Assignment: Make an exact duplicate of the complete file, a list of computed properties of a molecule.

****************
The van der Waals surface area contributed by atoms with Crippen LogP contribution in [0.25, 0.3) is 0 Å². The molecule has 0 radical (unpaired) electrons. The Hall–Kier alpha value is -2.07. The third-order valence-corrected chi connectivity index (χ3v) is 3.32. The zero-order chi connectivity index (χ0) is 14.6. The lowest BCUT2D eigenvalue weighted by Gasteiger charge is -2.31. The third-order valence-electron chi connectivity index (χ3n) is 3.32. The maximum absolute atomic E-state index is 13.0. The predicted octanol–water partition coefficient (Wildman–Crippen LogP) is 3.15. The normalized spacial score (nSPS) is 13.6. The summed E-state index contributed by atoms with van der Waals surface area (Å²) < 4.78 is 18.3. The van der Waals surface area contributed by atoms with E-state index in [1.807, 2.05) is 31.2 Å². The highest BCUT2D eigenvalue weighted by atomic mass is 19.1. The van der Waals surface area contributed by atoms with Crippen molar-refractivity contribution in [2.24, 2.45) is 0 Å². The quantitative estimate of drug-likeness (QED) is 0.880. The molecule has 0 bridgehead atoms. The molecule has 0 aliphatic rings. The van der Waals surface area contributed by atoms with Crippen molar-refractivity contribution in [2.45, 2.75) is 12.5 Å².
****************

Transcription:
The van der Waals surface area contributed by atoms with Crippen LogP contribution in [0.25, 0.3) is 0 Å². The molecule has 0 radical (unpaired) electrons. The Hall–Kier alpha value is -2.07. The third-order valence-corrected chi connectivity index (χ3v) is 3.32. The zero-order chi connectivity index (χ0) is 14.6. The lowest BCUT2D eigenvalue weighted by Gasteiger charge is -2.31. The third-order valence-electron chi connectivity index (χ3n) is 3.32. The maximum absolute atomic E-state index is 13.0. The predicted octanol–water partition coefficient (Wildman–Crippen LogP) is 3.15. The normalized spacial score (nSPS) is 13.6. The summed E-state index contributed by atoms with van der Waals surface area (Å²) < 4.78 is 18.3. The van der Waals surface area contributed by atoms with E-state index in [1.807, 2.05) is 31.2 Å². The highest BCUT2D eigenvalue weighted by atomic mass is 19.1. The van der Waals surface area contributed by atoms with Crippen molar-refractivity contribution in [2.24, 2.45) is 0 Å². The quantitative estimate of drug-likeness (QED) is 0.880. The molecule has 0 bridgehead atoms. The molecule has 0 aliphatic rings. The van der Waals surface area contributed by atoms with Crippen molar-refractivity contribution in [2.45, 2.75) is 12.5 Å².